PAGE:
I personally use the fossil record often in discussions with anti-evolutionists, but mostly because it is more my speciality. If fossils were not used as evidence for evolution then you would find no books about it, yet not so very long ago palaeontologist Donald Prothero released the book Evolution: What the Fossils Say and Why it Matters. Even books by non-palaeontologists on evolution mention the fossils often.
Mann then goes on to use a common quote from palaeontologist David Raup:
We are now about 120 years after Darwin and the knowledge of the fossil record has been greatly expanded. We now have a quarter of a million fossil species, but the situation hasn’t changed much. The record of evolution is still surprisingly jerky and, ironically, we have even fewer examples of evolutionary transition than we had in Darwin’s time.
For anyone who paid attention at all last year alarm bells should be ringing. It is now 151 years since Darwin's major contribution to science, so this quote is from 30 years ago. Considering the rate at which science advances, this is a long time. When I read the quote I had an inkling that it was talking about punctuated equilibrium and how the fossil record is not a long chain of highly gradualistic evolution. This is not about whether evolution happens, but how it happens. So I found the original quote and found that Raup went on to say:
By this I mean that some of the classic cases of darwinian change in the fossil record, such as the evolution of the horse in North America, have had to be discarded or modified as a result of more detailed information -- what appeared to be a nice simple progression when relatively few data were available now appear to be much more complex and much less gradualistic. So Darwin's problem has not been alleviated in the last 120 years and we still have a record which does show change but one that can hardly be looked upon as the most reasonable consequence of natural selection.
It should now be clear that these examples, such as the horse, were not discarded, but re-interpreted. Raup was writing this at a time where the fossil record had previously only been used to show that evolution had occurred, but not how it happens. In the same paper he is pushing the view that the fossil record must be consulted in order to properly understand evolution over large time scales.
It is no surprise then that Mann goes on to quote Niles Eldredge talking about the same topic at roughly the same time. Quote mining is a dishonest tactic, though I doubt that Mann has bothered to read the quotes in their context. Mann was using the palaeontology quotes to springboard into a rant about how molecular evidence is now more trusted, for which he also claims that evolution is not the parsimonious explanation.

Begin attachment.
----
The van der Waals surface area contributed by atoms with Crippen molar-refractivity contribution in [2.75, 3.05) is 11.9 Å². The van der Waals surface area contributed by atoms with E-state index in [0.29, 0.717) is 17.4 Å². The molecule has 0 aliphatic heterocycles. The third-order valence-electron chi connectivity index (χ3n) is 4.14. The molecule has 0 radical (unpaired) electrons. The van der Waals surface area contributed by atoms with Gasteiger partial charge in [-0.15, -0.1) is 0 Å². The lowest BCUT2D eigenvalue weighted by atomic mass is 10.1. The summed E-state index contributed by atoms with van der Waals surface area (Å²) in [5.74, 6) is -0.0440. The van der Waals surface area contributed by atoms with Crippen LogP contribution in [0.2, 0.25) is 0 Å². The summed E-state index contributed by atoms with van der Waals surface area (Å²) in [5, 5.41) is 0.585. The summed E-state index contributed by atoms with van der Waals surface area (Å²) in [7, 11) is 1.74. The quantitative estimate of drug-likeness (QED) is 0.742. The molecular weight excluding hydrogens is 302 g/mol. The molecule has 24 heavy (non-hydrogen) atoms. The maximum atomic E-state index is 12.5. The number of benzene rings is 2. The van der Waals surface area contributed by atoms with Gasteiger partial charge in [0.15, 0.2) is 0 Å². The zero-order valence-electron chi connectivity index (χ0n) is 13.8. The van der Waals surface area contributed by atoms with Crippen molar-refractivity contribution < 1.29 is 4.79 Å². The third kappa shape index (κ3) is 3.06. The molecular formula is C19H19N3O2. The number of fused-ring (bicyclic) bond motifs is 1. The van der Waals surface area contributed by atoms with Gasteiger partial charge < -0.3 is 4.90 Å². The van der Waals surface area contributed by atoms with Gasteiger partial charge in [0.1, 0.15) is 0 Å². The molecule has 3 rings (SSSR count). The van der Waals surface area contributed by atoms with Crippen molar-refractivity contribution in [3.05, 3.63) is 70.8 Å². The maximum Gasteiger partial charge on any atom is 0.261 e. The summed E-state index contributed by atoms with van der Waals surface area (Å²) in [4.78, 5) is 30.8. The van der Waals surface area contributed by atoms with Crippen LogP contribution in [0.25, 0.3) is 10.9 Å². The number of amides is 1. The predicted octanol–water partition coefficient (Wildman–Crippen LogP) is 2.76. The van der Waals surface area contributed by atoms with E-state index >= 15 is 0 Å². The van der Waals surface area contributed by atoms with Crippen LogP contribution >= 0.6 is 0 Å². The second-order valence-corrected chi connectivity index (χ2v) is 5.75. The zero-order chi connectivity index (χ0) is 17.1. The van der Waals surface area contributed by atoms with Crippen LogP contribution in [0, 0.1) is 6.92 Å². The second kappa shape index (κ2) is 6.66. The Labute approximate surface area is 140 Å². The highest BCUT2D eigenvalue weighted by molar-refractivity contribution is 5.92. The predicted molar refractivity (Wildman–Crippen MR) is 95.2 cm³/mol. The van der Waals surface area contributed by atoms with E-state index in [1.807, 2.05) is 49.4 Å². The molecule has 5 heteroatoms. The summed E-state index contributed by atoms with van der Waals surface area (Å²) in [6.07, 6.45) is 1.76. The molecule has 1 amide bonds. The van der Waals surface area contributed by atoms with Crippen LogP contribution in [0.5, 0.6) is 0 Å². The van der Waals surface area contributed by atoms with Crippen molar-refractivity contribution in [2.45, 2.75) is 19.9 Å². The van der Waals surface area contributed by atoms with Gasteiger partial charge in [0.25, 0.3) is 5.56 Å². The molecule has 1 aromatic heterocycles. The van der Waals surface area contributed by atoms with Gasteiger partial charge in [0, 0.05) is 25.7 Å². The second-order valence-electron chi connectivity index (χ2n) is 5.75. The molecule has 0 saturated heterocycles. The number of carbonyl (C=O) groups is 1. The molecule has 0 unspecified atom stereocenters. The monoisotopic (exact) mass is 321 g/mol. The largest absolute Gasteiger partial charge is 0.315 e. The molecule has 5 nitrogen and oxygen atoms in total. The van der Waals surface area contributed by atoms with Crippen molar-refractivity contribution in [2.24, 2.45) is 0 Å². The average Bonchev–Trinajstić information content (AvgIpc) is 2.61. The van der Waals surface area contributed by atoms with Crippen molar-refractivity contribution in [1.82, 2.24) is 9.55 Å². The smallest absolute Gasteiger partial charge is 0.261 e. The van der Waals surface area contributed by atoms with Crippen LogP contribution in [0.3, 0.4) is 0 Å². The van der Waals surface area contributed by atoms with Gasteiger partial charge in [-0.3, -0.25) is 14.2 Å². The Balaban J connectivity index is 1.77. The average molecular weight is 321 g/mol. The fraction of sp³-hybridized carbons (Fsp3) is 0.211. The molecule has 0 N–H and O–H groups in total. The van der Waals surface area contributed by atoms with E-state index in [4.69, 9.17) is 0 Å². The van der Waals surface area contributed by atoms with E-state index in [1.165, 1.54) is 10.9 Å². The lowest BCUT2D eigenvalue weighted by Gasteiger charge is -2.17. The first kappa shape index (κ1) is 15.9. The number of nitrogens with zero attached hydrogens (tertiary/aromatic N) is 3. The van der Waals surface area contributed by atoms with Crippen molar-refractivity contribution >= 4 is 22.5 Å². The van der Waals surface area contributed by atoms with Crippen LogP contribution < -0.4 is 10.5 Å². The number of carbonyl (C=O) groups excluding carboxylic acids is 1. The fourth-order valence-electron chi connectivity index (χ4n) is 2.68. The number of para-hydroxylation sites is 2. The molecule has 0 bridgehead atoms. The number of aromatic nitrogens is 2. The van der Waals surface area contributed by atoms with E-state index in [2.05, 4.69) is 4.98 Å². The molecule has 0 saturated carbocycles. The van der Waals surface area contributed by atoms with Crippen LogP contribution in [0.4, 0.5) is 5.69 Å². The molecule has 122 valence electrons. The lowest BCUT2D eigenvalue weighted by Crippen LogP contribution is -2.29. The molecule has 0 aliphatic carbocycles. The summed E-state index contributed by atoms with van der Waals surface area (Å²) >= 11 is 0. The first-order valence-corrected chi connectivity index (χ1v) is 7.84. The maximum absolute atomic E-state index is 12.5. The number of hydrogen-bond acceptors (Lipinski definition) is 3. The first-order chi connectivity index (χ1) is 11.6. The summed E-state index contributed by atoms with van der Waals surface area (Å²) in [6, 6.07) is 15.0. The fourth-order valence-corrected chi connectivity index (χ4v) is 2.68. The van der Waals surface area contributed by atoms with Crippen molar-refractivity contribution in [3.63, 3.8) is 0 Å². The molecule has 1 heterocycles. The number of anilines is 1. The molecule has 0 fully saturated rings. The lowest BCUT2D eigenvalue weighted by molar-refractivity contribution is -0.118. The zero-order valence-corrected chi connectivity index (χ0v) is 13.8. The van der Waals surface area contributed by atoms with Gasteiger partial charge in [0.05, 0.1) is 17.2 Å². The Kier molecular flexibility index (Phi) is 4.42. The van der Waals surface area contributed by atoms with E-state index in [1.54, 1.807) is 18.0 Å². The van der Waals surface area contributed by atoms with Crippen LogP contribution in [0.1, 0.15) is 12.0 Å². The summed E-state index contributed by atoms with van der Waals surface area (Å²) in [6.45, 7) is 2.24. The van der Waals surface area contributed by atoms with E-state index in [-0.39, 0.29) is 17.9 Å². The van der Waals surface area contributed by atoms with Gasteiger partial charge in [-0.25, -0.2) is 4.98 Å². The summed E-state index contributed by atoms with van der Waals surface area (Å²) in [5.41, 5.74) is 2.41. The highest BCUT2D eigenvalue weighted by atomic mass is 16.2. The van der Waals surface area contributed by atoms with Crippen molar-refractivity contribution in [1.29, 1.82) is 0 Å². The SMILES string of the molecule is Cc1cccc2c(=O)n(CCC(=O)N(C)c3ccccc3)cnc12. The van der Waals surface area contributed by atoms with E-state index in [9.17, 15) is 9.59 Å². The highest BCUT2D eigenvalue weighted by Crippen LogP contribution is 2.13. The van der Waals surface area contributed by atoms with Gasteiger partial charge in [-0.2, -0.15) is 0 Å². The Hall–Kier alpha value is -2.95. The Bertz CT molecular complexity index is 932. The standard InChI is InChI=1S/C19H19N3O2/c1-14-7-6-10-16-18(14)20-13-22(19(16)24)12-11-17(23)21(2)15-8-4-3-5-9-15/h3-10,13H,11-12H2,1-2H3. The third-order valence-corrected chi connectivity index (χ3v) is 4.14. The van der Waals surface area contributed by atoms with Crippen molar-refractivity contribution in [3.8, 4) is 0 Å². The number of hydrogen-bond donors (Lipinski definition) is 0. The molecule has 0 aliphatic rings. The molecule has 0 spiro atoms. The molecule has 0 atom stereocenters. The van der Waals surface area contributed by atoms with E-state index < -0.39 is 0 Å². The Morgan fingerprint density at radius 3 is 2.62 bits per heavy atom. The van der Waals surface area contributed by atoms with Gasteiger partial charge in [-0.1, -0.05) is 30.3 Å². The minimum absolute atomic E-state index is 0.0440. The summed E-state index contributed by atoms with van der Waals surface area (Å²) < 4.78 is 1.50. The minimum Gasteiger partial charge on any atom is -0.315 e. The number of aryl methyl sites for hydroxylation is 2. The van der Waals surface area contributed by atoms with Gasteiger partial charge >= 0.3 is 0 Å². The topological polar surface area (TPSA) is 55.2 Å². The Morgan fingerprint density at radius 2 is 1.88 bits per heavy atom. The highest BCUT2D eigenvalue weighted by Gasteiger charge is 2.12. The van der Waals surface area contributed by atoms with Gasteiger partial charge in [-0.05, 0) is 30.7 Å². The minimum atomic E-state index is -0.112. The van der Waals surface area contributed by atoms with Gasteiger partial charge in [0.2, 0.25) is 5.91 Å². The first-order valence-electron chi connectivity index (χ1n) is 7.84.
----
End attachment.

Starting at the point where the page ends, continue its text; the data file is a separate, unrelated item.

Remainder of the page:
Here, Mann quotes Colin Patterson from a paper written in 1993:
Congruence between molecular phylogenies is as elusive as in morphology…Congruence between morphological phylogenies is the exception rather than the rule. With molecular phylogenies, all generated within he last couple of decades, the situation is little better.
I mention the date for the same reason I did with the palaeontology quotes, he is behind on the times. In 1993 the genetic evidence and the computing power to interpret it were minuscule in comparison to what we now have. In 1993 only one genome had been sequenced and that was a virus with only 5,386 base pairs; it was not until 1995 when something larger and living was sequenced, this time a bacterium with just over a million base pairs (ours has over 3 billion and the largest known genome has 670 billion). A proper read of the Patterson paper (here) shows that he does think morphological congruence can be found, but that in some areas it is inconclusive; he is claiming that molecular phylogenies can also be congruent but that some areas are inconclusive too, meaning a lot of hard work ahead (which has been undertaken). Mann does not mince his words with what his quote mining has led him to conclude:
This failure argues persuasively against a common descent among the various species. Instead, the findings paint the picture of a mosaic or patchwork quilt, where we find qualities, like flight or luminescence, sprinkled among admittedly unrelated species. This tends to point to a common Designer and not to a common descent.
He makes some interesting choices here, particularly flight. Why is it then, that with different flying organisms we find different ways of flying? Birds have modified arms covered in feathers; pterosaurs had an elongated digit with tough skin stretched between; bats have all of their digits elongated and have quite fragile skin between; insects use a different way to fly altogether and instead of using limbs they use separate wings (modified gills). Why such difference? Birds, pterosaurs and bats would probably have had much use for forelimbs if they had been given insect style wings. And why don't bats have hollow bones like pterosaurs and birds? Did the Designer not favour them? Why do we also find examples of incipient stages of flight evolution? We all know squirrels can glide, but so can frogs and lizards for example. Each of these uses flaps of skin, but in different ways (this seems to be the more common approach, whereas birds being the only ones to have had feathers are the anomaly). Some lizards glided with elongated ribs and skin stretched across, whereas squirrels use simply flaps of skin.
Another example of the Designer appearing to favour some animals over others comes in another of the creationists favourite "unevolvable" examples - the eye (which, of course, is quite easy to think of evolving). Cats are largely nocturnal and have a reflective disc in their eyes which allow them to take in more light, whilst at the same time being relatively small and easily moved. This is a very economical design, one which should surely be found in all nocturnal species if the Designer is competent. When we look at say, the bush-baby or the loris we find a different approach to seeing in the dark. Instead, these small nocturnal mammals have comically enlarged eyes in order to let more light in. These eyes are cumbersome and difficult to move, whereas a lovely reflective disc would make life a lot easier. This is exactly what we should expect from evolution as it makes use of what is available. As the reflective disc (or something similar) was not an option for them they ended up having larger eyes - a poor design, but it does the job.
The arguments of Daniel Mann are unconvincing, sloppy, overly simplistic and readily use dishonest tactics. This is an example of what a lot of creationists on discussion boards are like, but not all. His critiques of theistic evolution are littered with logical fallacies and misconceptions; his critiques of evolution are full of quote mining and the clear desire to see nothing but confirmation for his own beliefs.
Due to the length of this post and the lateness at which I write this, I will stop for now. Part 2 will be a critique of a single blog by RK Bentley, so it may be quite thorough. Bentley is more thoughtful and articulate than Mann, but misconceptions still abound in his work.